New data on CT radiation risks; be whimsical in reports; teleradiology's future

Dear AuntMinnieEurope Member,

CT radiation risks are coming into clearer focus as we gather more direct evidence of the dose-response curve from childhood CT. That's the main message from Dr. Aaron Sodickson, of Brigham and Women's Hospital in Boston, in his BMJ editorial published yesterday.

Sodickson praises a large Australian study, which also appeared in BMJ and contains important new data on CT and dose. To read more, go to our CT Digital Community, or click here.

On a lighter note, humor does have a place in radiology reports, but it needs to be used with great care, writes Dr. Paul McCoubrie in his latest column. To make sure clinicians like your reports and read them in full, he recommends adopting a faintly whimsical style. Visit our PACS Digital Community, or click here.

Is teleradiology a medical act? How can we differentiate between telemedicine, telemonitoring, and other services requiring a medical doctor? These and other burning questions were addressed at last week's summit on e-healthcare. We interviewed the European Society of Radiology's representative, Dr. Jan Schillebeeckx. Get the story here.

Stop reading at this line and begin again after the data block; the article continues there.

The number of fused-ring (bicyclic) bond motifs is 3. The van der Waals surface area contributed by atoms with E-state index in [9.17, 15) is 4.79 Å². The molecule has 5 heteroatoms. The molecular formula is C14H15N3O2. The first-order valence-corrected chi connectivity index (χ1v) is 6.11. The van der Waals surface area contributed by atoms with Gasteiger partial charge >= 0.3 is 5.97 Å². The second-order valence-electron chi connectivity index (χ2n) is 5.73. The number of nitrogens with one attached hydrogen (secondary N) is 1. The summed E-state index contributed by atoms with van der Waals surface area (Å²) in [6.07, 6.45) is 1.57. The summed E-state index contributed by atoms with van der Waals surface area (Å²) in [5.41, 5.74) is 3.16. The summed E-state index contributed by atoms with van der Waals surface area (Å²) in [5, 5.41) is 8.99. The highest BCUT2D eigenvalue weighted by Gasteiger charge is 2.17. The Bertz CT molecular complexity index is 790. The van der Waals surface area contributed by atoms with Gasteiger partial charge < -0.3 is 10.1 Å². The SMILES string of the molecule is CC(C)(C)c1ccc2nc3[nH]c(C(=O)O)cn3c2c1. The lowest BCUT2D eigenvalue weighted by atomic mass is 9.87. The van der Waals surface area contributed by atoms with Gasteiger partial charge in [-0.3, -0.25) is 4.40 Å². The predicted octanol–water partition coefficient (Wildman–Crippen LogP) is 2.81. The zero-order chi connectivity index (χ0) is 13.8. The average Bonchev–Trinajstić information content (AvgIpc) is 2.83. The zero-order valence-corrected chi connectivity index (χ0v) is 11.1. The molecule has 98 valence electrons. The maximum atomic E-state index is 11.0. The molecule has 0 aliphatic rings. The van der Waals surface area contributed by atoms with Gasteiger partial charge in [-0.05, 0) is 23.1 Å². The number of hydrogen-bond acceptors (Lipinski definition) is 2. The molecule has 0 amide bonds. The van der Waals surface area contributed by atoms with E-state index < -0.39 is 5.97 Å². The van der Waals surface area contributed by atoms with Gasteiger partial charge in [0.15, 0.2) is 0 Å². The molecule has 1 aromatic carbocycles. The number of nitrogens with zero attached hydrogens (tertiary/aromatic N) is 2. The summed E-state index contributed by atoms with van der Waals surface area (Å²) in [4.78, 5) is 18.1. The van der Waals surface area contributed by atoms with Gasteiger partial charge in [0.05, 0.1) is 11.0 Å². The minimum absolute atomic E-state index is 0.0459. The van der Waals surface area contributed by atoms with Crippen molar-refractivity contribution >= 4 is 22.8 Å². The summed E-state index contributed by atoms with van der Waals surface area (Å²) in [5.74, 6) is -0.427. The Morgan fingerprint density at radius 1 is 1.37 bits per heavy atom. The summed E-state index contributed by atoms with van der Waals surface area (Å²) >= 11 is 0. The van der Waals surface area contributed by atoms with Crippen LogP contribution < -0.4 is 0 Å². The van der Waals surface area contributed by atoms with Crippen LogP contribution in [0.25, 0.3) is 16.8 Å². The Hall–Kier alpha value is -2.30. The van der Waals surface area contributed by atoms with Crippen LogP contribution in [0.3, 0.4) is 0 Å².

It's easy to take for granted the superb fetal scans that are produced every day in hospitals. To avoid this, we must recognize the work of the pioneers in the development of ultrasound in obstetric care, says history colunist Dr. Adrian Thomas. Go to our Women's Imaging Digital Community, or click here.

Everybody's budgets are under pressure these days, so we should welcome news from South Africa that a modified CT enteroclysis technique, performed with widely available and affordable infusion equipment and enteral contrast, can obtain diagnostic-quality images of small-bowel distention. Click here for the details.

Meanwhile, in the world of hybrid imaging, a German study has found that simultaneous whole-body PET/MRI is more accurate than retrospectively fused PET and MR images in abdominal organs and is better than PET/CT in the urinary bladder. To learn more, click here.

Last but not least, I wanted to pass on the very sad news about the death of Peter Ogle on 18 May. Peter was a legendary figure in international radiology publishing, having covered medical imaging for more than two decades as a journalist and editor. He reported from numerous congresses, including RSNA and ECR, and he trained and inspired many others in the field, including's Editor-in-Chief Brian Casey and Senior Editor Erik L. Ridley, as well as myself. We will miss Peter greatly.

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